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Healthcare workers remain on frontlines of pandemic, while others are with family

The nurses say this year's frustrations have brought out all kinds of emotions from families as the hospital staff tries its best to help.

LOUISVILLE, Ky. — Holidays in the hospital is par for the course for healthcare workers.

"I've been a nurse for 13 years so I've spent many Christmases in the hospital, so that's nothing new," registered nurse in charge for UofL Health, Chasity Jackson, said.

But this one hits different for Chasity Jackson and Alexandra Rison, both UofL health registered nurses who have spent most of this year on the frontlines of the pandemic, and also spent Christmas caring for COVID-19 patients.

From the start in March, they said the struggle has been the unknown brought on by COVID-19, as they care for patients who can decline unexpectedly.

"You have to think quickly and I think critically," Rison said. "I think people have realized it's more than passing medications and listening to lung sounds."

"We want to take care of people and want to do the best things, but the information just changes so frequently that you can't become an expert in a subject," Jackson added. 

The nurses said this year's frustrations have brought out all kinds of emotions from families, that the hospital staff tries its best to help with.

"The anxiety for the families is the main thing. They miss their family member for sure, but it's just not knowing," Jackson said. 

And now, the holidays bring a different emotion.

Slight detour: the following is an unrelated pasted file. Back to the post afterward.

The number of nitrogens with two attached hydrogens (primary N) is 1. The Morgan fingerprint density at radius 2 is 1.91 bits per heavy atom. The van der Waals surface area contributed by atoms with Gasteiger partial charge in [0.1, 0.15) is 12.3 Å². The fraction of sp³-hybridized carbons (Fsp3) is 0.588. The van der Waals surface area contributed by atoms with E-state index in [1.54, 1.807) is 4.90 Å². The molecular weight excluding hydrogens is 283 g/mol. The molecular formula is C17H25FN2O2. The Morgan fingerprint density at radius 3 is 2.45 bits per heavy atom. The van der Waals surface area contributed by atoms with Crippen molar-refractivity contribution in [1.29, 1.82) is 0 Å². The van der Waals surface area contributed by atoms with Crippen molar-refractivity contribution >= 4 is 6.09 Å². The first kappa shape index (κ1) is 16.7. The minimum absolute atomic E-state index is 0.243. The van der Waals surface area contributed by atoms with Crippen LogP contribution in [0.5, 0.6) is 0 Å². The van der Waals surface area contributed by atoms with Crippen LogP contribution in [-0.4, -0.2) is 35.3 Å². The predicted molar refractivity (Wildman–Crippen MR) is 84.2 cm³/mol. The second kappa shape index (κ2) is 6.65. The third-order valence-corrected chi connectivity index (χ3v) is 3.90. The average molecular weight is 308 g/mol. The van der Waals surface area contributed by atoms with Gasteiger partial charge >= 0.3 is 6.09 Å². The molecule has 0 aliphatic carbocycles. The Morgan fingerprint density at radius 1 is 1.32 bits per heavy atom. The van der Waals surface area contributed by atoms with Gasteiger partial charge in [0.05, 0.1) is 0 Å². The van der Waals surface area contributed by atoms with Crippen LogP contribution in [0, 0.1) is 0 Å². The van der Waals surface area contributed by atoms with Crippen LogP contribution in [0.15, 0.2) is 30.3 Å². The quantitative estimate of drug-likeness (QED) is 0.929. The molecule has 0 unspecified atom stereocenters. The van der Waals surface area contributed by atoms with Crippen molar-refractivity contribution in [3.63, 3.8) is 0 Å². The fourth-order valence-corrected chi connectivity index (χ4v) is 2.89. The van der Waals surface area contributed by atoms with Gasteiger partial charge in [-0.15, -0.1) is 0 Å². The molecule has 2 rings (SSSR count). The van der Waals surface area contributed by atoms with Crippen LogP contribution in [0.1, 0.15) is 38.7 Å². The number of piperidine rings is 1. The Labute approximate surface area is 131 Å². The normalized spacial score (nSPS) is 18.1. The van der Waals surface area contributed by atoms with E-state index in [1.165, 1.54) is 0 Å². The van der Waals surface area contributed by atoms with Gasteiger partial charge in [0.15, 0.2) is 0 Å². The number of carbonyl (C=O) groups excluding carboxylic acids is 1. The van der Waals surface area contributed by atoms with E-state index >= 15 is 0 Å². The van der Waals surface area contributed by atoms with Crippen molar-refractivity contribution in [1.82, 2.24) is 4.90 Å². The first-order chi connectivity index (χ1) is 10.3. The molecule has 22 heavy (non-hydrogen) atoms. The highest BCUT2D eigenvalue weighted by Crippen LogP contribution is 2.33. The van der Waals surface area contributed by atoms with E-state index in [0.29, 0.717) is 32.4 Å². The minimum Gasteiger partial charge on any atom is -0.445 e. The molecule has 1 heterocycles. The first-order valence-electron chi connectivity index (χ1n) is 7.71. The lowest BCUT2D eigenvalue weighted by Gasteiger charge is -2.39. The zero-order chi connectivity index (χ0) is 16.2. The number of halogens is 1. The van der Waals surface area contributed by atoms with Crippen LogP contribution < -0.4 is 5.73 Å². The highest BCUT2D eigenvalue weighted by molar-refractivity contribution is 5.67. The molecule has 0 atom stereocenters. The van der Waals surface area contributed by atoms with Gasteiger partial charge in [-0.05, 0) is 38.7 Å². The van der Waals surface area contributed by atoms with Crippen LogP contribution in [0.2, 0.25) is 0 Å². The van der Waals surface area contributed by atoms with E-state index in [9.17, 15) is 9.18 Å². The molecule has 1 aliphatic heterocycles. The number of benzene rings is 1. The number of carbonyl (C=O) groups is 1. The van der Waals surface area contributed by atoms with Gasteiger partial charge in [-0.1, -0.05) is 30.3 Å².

"I recently had a family ask me is mom going to be home for Christmas and it breaks your heart because I don't have an answer," Rison said. 

Jackson and Rison said it's a sadder holiday away from their own families than usual, but a tougher Christmas for patients in critical care, that's made worse without visitors.

"That's going to be tough. We're going to have to step into that role and be there for them and bring as much cheer as we can on Christmas this year even in our full PPE," Rison said.

Patients this Christmas aren't able to join the hospital staff in holiday meals, instead confined to their rooms. But the nurses said they facilitated Facetimes with patients' family members.

"Just showing that you care means a lot to people and their families," Rison said. 

As COVID numbers rise and fall, the nurses said they see many in the community easing their habits.

"It's very frustrating for us because on some level that makes us feel like we are not appreciated. They don't realize how serious this is, they don't realize what we and these patients are going through every day," Jackson said. 

It leaves the nurses with the one thing they hope for most this Christmas.

"The best gift we could possibly ask for is people to take precaution, hold out a little longer, understand how serious this pandemic is and try to help us all get through this," Jackson said.

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